Dr. Doyle, who rarely does unmedicated IUIs, says that of the 15 percent of women who get pregnant via medicated IUI, 92 percent experience single gestation while about 8 percent become pregnant with multiples.
Timing the IUI is Crucial
Once your doctor pinpoints when ovulation will occur, the IUI is scheduled.
Then every step is meticulously planned on the day of the IUI, from when you take your medication to when your partner produces a sperm sample.
"We have an andrology team prepare the sperm on a sperm up gradient so it's survival of the fittest sperm. They have to swim to the top," Dr. Marsh explains. "The sperm at the top is then put into a catheter."
After placing a speculum in the vagina, the catheter is inserted directly into the uterus and the sperm is injected.
"It felt like light cramping. It took maybe five minutes, plus the 10 minutes you lay down afterward. Like any doctor's appointment, it's the waiting in the waiting room that took longer," Sarah says.
After nine to 14 days, you can take an at-home pregnancy test or make an appointment with your physician for blood/serum or urine pregnancy test.
"If the test is positive, we repeat blood work and then schedule an OB ultrasound," Dr. Marsh says. "If it is negative, they can try again after we review the cycle and make a new plan."
Sarah says the post-IUI wait is the hardest part. "I definitely tried to keep my mind off of it and continue with business as usual because the more I got my hopes up, the sadder it was when it didn't work."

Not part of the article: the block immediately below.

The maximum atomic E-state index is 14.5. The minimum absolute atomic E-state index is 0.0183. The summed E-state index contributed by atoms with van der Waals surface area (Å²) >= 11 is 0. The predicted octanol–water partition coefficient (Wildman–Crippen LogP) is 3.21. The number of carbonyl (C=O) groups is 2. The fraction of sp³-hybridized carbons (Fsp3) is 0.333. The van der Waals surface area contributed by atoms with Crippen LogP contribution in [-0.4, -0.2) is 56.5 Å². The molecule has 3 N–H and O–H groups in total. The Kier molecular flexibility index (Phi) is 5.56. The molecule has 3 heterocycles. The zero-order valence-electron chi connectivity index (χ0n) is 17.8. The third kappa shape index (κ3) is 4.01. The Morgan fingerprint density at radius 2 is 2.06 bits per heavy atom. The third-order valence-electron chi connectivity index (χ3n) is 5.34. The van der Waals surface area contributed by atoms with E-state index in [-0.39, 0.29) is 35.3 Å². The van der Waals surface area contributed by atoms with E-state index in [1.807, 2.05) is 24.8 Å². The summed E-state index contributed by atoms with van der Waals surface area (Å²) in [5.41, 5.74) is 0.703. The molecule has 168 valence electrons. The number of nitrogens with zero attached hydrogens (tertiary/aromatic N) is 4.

IUI vs. IVF
The success rate of IUI ranges between five and 20 percent, depending on a woman's age and other health factors. If you aren't pregnant after about three IUI cycles, your physician may recommend in vitro fertilization (IVF).
It took Sarah and Jay Hudson three cycles of IUI to become pregnant. Now that she is expecting her baby's arrival in June, Sarah says she is happy she started with a low-invasive treatment like IUI.
"I felt like Dr. Doyle made sure my treatment plan was right for me," Sarah says. "I'm also happy because before starting treatment I had an intense fear of needles so moving right to IVF would have been really hard on me personally."
In IVF, daily injectable medications are used to stimulate a woman's ovaries. Practitioners combine an egg and sperm in a laboratory dish and the embryo is then transferred to the uterus. Success rates vary depending on age and medical history but are usually higher than IUI, ranging between 13 and 43 percent.
IUI tends to be a more affordable option for couples: Depending on insurance benefits, medicines, and the clinic, IUI can cost up to $2,000, while one cycle of IVF averages around $15,000.
But, Sarah admits that she was fully prepared to try IVF if the IUI hadn't worked.
"IVF is, of course, more costly, but we could have cut some of the extra things out of the budget to afford treatment," she says. "At the end of the day, we wanted to be parents and we were going to do whatever was necessary to make that dream a reality."
To learn if IUI could work for you, consult with your healthcare provider.